In this video, Michael Mann and Peter Ramsdorf explore some of the information from the 2013 IPCC 5th report in light of public perceptions of climate science.

This PBS video shows how Klaus Lackner, a geophysicist at Columbia University, is trying to tackle the problem of rising atmospheric CO2 levels by using an idea inspired by his daughter's 8th-grade science fair project.

This short video examines the recent melting ice shelves in the Antarctica Peninsula; the potential collapse of West Antarctic ice shelf; and how global sea levels, coastal cities, and beaches would be affected.

This is an interactive website that provides descriptive information and data related to ten key climate indicators. These climate indicators and related resources show global patterns and data that are intuitive and compelling teaching tools.

This National Geographic video explains the origins of the El NiÃo Southern Oscillation using animations and shows the impacts on humans, wildlife and habitat, particularly in the United States.

This NBC Learn video features climate scientists doing their research on Mt. Kilimanjaro to study the climate of the past. The scientists put the recently observed changes on the glacier into perspective by comparing past climate fluctuations, stressing that the current observed rate of change is unprecedented.
Note: you will need to scroll down the Changing Planet video page to get to this video.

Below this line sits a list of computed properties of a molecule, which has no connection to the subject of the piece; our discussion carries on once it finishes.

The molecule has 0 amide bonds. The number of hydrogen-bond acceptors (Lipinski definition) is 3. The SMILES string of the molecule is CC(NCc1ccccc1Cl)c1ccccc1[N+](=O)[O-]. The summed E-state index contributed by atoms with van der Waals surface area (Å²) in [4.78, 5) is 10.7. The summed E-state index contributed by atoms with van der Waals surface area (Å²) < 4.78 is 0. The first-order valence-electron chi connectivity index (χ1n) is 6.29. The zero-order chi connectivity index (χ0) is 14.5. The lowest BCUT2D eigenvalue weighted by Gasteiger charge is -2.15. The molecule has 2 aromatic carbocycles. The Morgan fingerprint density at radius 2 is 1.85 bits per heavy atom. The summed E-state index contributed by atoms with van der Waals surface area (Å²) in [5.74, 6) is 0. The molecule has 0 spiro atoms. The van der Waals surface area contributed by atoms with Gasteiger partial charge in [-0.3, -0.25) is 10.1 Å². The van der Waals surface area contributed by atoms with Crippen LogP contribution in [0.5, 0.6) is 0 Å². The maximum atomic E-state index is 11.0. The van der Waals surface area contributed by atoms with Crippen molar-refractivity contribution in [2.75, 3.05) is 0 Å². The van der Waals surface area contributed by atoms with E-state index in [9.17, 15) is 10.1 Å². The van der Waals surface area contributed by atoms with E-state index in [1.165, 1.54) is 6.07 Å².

These graphs show carbon dioxide measurements at the Mauna Loa Observatory, Hawaii. The graphs display recent measurements as well as historical long term measurements. The related website summarizes in graphs the recent monthly CO2, the full CO2 Record, the annual Mean CO2 Growth Rate, and gives links to detailed CO2 data for this location, which is one of the most important CO2 tracking sites in the world.

This animation illustrates how the hardiness zones for plants have changed between 1990 and 2006 based data from 5,000 National Climatic Data Center cooperative stations across the continental United States.

This short video, is the fifth in the National Academies Climate Change, Lines of Evidence series. It focuses on greenhouse gases, climate forcing (natural and human-caused), and global energy balance.

An applet about the Milankovitch cycle that relates temperature over the last 400,000 years to changes in the eccentricity, precession, and orbital tilt of Earth's orbit.

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